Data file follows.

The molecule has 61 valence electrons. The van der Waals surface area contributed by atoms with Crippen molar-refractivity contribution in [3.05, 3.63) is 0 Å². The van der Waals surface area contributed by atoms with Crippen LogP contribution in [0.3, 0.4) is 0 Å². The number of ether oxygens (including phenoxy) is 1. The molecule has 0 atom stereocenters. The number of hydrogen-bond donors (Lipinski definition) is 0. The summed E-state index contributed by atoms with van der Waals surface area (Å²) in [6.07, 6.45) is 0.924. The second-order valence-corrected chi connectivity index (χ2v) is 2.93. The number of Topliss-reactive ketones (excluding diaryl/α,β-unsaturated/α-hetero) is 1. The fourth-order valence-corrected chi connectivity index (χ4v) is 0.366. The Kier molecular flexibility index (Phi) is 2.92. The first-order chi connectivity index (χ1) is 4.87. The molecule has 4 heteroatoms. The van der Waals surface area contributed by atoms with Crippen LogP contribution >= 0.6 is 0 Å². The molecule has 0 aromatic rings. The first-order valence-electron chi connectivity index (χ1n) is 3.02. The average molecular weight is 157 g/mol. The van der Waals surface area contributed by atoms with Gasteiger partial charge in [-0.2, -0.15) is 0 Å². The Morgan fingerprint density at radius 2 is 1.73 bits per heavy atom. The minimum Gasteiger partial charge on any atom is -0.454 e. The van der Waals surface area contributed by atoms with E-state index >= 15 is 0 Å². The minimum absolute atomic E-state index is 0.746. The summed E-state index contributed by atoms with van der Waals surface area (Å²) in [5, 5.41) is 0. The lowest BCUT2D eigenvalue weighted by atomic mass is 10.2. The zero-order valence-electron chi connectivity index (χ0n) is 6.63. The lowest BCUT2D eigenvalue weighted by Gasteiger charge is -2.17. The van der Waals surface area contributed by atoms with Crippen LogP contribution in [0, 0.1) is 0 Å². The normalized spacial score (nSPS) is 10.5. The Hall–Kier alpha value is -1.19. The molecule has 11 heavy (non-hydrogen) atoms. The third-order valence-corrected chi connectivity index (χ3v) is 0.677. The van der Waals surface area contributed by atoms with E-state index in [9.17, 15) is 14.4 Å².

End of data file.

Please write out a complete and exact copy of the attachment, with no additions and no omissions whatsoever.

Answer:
The molecule has 61 valence electrons. The van der Waals surface area contributed by atoms with Crippen molar-refractivity contribution in [3.05, 3.63) is 0 Å². The van der Waals surface area contributed by atoms with Crippen LogP contribution in [0.3, 0.4) is 0 Å². The number of ether oxygens (including phenoxy) is 1. The molecule has 0 atom stereocenters. The number of hydrogen-bond donors (Lipinski definition) is 0. The summed E-state index contributed by atoms with van der Waals surface area (Å²) in [6.07, 6.45) is 0.924. The second-order valence-corrected chi connectivity index (χ2v) is 2.93. The number of Topliss-reactive ketones (excluding diaryl/α,β-unsaturated/α-hetero) is 1. The fourth-order valence-corrected chi connectivity index (χ4v) is 0.366. The Kier molecular flexibility index (Phi) is 2.92. The first-order chi connectivity index (χ1) is 4.87. The molecule has 4 heteroatoms. The van der Waals surface area contributed by atoms with Crippen LogP contribution >= 0.6 is 0 Å². The molecule has 0 aromatic rings. The first-order valence-electron chi connectivity index (χ1n) is 3.02. The average molecular weight is 157 g/mol. The van der Waals surface area contributed by atoms with Gasteiger partial charge in [-0.2, -0.15) is 0 Å². The Morgan fingerprint density at radius 2 is 1.73 bits per heavy atom. The minimum Gasteiger partial charge on any atom is -0.454 e. The van der Waals surface area contributed by atoms with E-state index >= 15 is 0 Å². The minimum absolute atomic E-state index is 0.746. The summed E-state index contributed by atoms with van der Waals surface area (Å²) in [5, 5.41) is 0. The lowest BCUT2D eigenvalue weighted by atomic mass is 10.2. The zero-order valence-electron chi connectivity index (χ0n) is 6.63. The lowest BCUT2D eigenvalue weighted by Gasteiger charge is -2.17. The van der Waals surface area contributed by atoms with Crippen LogP contribution in [0, 0.1) is 0 Å². The normalized spacial score (nSPS) is 10.5. The Hall–Kier alpha value is -1.19. The molecule has 11 heavy (non-hydrogen) atoms. The third-order valence-corrected chi connectivity index (χ3v) is 0.677. The van der Waals surface area contributed by atoms with E-state index in [9.17, 15) is 14.4 Å².